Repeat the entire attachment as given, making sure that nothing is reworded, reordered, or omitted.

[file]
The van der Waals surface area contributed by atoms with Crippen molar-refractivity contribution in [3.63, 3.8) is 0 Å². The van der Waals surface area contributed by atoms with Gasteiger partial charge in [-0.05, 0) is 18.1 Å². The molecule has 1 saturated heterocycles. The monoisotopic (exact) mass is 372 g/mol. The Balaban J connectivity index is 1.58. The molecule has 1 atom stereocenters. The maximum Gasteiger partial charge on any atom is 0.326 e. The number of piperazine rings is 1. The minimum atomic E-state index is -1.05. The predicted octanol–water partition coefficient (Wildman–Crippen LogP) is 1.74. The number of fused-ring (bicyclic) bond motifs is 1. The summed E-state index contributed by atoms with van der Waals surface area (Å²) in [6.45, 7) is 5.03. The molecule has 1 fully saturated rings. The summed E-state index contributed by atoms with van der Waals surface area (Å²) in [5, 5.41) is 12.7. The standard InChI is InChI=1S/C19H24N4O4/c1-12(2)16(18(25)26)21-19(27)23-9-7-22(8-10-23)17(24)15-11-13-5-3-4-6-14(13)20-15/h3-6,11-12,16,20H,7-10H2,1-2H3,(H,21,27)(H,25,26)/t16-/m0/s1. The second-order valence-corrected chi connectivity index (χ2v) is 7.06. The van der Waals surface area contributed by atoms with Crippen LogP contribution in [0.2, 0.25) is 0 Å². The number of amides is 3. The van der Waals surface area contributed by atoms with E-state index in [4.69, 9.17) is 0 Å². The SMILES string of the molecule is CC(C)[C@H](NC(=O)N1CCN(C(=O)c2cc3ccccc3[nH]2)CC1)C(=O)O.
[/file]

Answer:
The van der Waals surface area contributed by atoms with Crippen molar-refractivity contribution in [3.63, 3.8) is 0 Å². The van der Waals surface area contributed by atoms with Gasteiger partial charge in [-0.05, 0) is 18.1 Å². The molecule has 1 saturated heterocycles. The monoisotopic (exact) mass is 372 g/mol. The Balaban J connectivity index is 1.58. The molecule has 1 atom stereocenters. The maximum Gasteiger partial charge on any atom is 0.326 e. The number of piperazine rings is 1. The minimum atomic E-state index is -1.05. The predicted octanol–water partition coefficient (Wildman–Crippen LogP) is 1.74. The number of fused-ring (bicyclic) bond motifs is 1. The summed E-state index contributed by atoms with van der Waals surface area (Å²) in [6.45, 7) is 5.03. The molecule has 1 fully saturated rings. The summed E-state index contributed by atoms with van der Waals surface area (Å²) in [5, 5.41) is 12.7. The standard InChI is InChI=1S/C19H24N4O4/c1-12(2)16(18(25)26)21-19(27)23-9-7-22(8-10-23)17(24)15-11-13-5-3-4-6-14(13)20-15/h3-6,11-12,16,20H,7-10H2,1-2H3,(H,21,27)(H,25,26)/t16-/m0/s1. The second-order valence-corrected chi connectivity index (χ2v) is 7.06. The van der Waals surface area contributed by atoms with Crippen LogP contribution in [0.2, 0.25) is 0 Å². The number of amides is 3. The van der Waals surface area contributed by atoms with E-state index in [4.69, 9.17) is 0 Å². The SMILES string of the molecule is CC(C)[C@H](NC(=O)N1CCN(C(=O)c2cc3ccccc3[nH]2)CC1)C(=O)O.